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SpaceX Aborts Unmanned Rocket Launch Until Friday

The privately run space company and NASA hope to send the rocket, loaded with 4,100 pounds of goods, to the astronauts at the International Space Station. The launch has been rescheduled to early Friday morning.

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Updated on

Private company SpaceX and NASA's planned launch of an unmanned rocket to the International Space Station to help resupply the six astronauts there was aborted at Cape Canaveral on Tuesday morning.

In the live video stream, the scrubbing of the launch was attributed to "some actuator drift fairly late in the count on the thrust factor control system, that would have triggered an automatic abort in the final stage in the count."

At 1:21 before launch, a thrust vector control actuator for the Falcon 9’s 2nd stage failed to perform as expected. @SpaceX is evaluating.

NASA@NASAFollow

At 1:21 before launch, a thrust vector control actuator for the Falcon 9’s 2nd stage failed to perform as expected. @SpaceX is evaluating.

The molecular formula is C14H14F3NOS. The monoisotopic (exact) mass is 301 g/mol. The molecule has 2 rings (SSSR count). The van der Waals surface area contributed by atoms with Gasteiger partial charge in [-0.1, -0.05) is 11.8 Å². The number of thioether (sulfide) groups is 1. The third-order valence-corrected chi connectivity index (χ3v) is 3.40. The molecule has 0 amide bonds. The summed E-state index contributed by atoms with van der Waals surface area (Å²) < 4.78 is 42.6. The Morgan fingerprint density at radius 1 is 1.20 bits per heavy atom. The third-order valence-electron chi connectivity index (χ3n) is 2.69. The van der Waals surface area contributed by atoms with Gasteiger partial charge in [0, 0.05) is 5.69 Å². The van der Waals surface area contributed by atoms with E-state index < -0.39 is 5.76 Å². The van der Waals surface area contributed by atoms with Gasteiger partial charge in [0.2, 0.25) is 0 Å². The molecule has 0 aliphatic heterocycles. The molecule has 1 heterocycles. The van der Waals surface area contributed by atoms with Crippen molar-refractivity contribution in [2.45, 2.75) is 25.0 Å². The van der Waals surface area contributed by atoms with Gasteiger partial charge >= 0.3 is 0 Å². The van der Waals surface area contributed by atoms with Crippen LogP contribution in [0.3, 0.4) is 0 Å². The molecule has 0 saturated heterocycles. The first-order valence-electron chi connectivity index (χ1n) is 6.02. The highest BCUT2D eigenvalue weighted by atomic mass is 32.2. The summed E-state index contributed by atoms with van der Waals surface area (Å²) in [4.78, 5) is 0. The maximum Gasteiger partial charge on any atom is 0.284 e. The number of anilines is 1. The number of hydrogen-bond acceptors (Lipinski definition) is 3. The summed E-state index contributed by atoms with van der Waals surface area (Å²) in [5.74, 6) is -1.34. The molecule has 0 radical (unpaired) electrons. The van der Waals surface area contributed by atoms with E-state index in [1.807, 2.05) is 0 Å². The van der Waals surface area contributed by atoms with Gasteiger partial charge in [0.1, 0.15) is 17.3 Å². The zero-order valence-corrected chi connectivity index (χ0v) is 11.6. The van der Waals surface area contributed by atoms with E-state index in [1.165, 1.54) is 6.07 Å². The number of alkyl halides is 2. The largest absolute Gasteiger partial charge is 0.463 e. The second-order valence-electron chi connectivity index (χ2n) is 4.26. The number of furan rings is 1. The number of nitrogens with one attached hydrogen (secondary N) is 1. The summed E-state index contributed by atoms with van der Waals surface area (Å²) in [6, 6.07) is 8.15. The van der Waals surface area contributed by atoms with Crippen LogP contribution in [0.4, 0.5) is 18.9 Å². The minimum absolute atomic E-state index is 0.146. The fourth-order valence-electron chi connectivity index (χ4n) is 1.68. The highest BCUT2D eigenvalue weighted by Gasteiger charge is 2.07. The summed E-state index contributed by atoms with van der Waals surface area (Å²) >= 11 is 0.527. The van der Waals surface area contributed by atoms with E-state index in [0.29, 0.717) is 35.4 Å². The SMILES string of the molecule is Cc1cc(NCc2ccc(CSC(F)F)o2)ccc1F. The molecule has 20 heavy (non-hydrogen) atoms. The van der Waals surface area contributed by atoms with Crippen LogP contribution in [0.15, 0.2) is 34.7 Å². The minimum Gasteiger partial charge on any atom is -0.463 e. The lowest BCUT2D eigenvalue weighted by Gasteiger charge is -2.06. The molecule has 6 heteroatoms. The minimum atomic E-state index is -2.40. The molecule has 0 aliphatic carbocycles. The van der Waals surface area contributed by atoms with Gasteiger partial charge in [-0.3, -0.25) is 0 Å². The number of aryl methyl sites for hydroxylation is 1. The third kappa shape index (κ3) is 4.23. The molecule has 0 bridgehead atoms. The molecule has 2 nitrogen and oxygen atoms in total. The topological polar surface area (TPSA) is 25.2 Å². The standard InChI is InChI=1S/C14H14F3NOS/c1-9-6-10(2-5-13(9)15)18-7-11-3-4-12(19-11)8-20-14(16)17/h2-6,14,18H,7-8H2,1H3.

11:48 AM - 06 Jan 15ReplyRetweetFavorite

A second attempt at the launch will take place at 5:09 a.m. ET Friday.

"That actuator drift will have to be resolved before Friday's launch attempt," a NASA/SpaceX technician said on the live stream.

In October, another company, Orbital Sciences Corporation, tried to launch an unmanned rocket, but it exploded. There were no injuries.

There's an additional twist to the SpaceX mission, as the Associated Press reported:

SpaceX is making another supply run to the International Space Station for NASA. But it's the rocket's return — not its takeoff — that has space fans talking.

Minutes after Tuesday morning's planned launch from Cape Canaveral, the first stage of the unmanned Falcon rocket will aim for a vertical test landing on a barge in the Atlantic. The 14-story booster will soar close to 150 miles high, before flying back down and attempting to settle upright on the floating platform — close to the size of a football field.

"When you look at it on the ground, I think it's probably a very, very big platform, a big spaceport," Hans Koenigsmann, vice president for mission assurance at SpaceX, said Monday on the eve of launch. "But if you look at it from, I think, almost 150 or so miles up in suborbit, then it looks like a very, very small place to land on."

Tom Namako is the deputy news director for BuzzFeed News and is based in New York.

Contact Tom Namako at tom.namako@buzzfeed.com.

Francis Whittaker is a homepage editor for BuzzFeed News and is based in London.

Contact Francis Whittaker at francis.whittaker@buzzfeed.com.

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